Injection drug users prescribed controlled release hydromorphone—an opioid—are three times more likely to develop endocarditis than users prescribed other opioids, according to work published Jan. 22 in The Lancet Infectious Diseases.
For the study, Michael Silverman, MD, and colleagues at ICES, the Lawson Health Research Institute and Western University looked at de-identified heart data from hospital admissions related to injection drug use between 2006 and 2015 in Ontario, Canada. Of the 60,529 admissions they included in their dataset, 733 patients presented with infective endocarditis, a serious bacterial heart infection.
Silverman et al. noted that regions with higher hydromorphone prescription rates saw more than double the cases of infective endocarditis compared to regions with lower hydromorphone prescription rates—254 cases versus 113 cases. Individual prescription records revealed that injection drug users prescribed controlled-release hydromorphone were three times more likely to develop endocarditis than their peers prescribed other opioids.
Patients prescribed immediate-release hydromorphone didn’t see the same increased risk, the authors said, suggesting drugs that are manufactured as controlled-release or slow-release might present an issue for certain people. Controlled-release capsules were developed to prevent rapid absorption of drugs and prolong pain relief for an extended period of time, but Silverman and colleagues said they found the polymer-coated beads used to provide that slow-release property make controlled-release hydromorphone harder to dissolve.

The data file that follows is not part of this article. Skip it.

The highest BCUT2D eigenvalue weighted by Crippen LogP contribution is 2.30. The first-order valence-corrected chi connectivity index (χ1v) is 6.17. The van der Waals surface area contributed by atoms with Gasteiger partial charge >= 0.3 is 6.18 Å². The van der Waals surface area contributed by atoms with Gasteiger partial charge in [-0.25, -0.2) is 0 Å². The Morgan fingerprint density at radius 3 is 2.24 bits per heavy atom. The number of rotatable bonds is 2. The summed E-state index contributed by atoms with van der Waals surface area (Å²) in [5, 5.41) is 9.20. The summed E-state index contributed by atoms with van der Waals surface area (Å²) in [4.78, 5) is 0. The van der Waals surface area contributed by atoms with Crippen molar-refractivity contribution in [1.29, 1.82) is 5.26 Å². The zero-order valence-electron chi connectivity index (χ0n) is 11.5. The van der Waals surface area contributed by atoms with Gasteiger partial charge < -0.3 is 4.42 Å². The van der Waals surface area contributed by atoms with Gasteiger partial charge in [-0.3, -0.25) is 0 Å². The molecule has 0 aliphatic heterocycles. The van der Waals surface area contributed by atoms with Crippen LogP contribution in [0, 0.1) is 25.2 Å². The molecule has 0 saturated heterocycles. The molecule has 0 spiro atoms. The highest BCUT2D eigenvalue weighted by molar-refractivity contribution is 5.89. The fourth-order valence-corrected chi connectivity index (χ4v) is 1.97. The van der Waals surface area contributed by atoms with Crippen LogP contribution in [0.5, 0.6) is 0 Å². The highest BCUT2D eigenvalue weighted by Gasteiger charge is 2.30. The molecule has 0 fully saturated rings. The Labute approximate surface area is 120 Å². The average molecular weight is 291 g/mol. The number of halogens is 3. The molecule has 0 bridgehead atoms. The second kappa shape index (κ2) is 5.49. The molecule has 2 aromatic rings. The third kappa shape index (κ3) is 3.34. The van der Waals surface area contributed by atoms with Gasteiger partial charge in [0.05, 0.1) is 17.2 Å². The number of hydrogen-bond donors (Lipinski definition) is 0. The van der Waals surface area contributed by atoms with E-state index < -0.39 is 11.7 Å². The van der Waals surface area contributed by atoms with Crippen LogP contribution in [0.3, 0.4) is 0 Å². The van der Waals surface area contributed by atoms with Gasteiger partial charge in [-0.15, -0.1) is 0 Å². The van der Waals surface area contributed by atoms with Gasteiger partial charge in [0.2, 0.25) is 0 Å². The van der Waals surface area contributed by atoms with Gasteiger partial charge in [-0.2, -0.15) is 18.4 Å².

In that study, which was separate from their current work, Silverman’s team found that equipment used to dissolve the slow-release drug retained up to 45% of the initial dose, which could lead injection drug users to save and reuse equipment. And the more equipment that’s handled, the higher the chance of bacterial and viral contamination.
“It’s important that people are aware of the infectious risks of injecting opioids and, if necessary, practice harm reduction techniques,” Silverman said in a release. “We’ve found you can use a cigarette lighter to destroy bacteria and viruses by heating the cooker used to prepare the drug for about 10 seconds or until the mixture bubbles. We’ve termed the technique ‘cook your wash.’”
The researchers’ past work, combined with their newest findings, suggest some controlled-release opioids may be hiking the risk of infectious disease among injection drug users.
“There’s been a global increase in infectious diseases among persons who inject drugs, and our research suggests that controlled-release prescription opioids may be a major culprit,” Silverman said. “We now have evidence that suggests the injection of controlled-release hydromorphone is increasing the spread of HIV, hepatitis C and endocarditis in Canada.”